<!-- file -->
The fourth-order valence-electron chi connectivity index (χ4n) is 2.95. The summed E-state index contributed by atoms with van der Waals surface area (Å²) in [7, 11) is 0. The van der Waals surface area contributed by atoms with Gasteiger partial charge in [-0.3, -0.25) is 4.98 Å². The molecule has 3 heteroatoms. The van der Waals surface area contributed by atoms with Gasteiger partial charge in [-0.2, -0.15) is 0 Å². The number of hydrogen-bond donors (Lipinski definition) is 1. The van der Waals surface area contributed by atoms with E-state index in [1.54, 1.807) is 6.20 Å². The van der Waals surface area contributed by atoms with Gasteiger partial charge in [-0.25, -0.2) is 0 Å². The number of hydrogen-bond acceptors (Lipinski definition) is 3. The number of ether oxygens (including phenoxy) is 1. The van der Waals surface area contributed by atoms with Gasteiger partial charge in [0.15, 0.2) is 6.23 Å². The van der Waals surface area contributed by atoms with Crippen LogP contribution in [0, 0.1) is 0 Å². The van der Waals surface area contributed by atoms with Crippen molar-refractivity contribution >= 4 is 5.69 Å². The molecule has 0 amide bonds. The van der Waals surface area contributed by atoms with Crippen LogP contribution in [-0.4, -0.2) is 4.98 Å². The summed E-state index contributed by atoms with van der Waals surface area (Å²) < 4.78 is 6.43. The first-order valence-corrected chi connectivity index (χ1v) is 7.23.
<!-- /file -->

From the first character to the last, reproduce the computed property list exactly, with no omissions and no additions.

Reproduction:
The fourth-order valence-electron chi connectivity index (χ4n) is 2.95. The summed E-state index contributed by atoms with van der Waals surface area (Å²) in [7, 11) is 0. The van der Waals surface area contributed by atoms with Gasteiger partial charge in [-0.3, -0.25) is 4.98 Å². The molecule has 3 heteroatoms. The van der Waals surface area contributed by atoms with Gasteiger partial charge in [-0.2, -0.15) is 0 Å². The number of hydrogen-bond donors (Lipinski definition) is 1. The van der Waals surface area contributed by atoms with E-state index in [1.54, 1.807) is 6.20 Å². The van der Waals surface area contributed by atoms with Gasteiger partial charge in [-0.25, -0.2) is 0 Å². The number of hydrogen-bond acceptors (Lipinski definition) is 3. The number of ether oxygens (including phenoxy) is 1. The van der Waals surface area contributed by atoms with Gasteiger partial charge in [0.15, 0.2) is 6.23 Å². The van der Waals surface area contributed by atoms with Crippen LogP contribution in [0, 0.1) is 0 Å². The van der Waals surface area contributed by atoms with Crippen molar-refractivity contribution >= 4 is 5.69 Å². The molecule has 0 amide bonds. The van der Waals surface area contributed by atoms with Crippen LogP contribution in [-0.4, -0.2) is 4.98 Å². The summed E-state index contributed by atoms with van der Waals surface area (Å²) < 4.78 is 6.43. The first-order valence-corrected chi connectivity index (χ1v) is 7.23.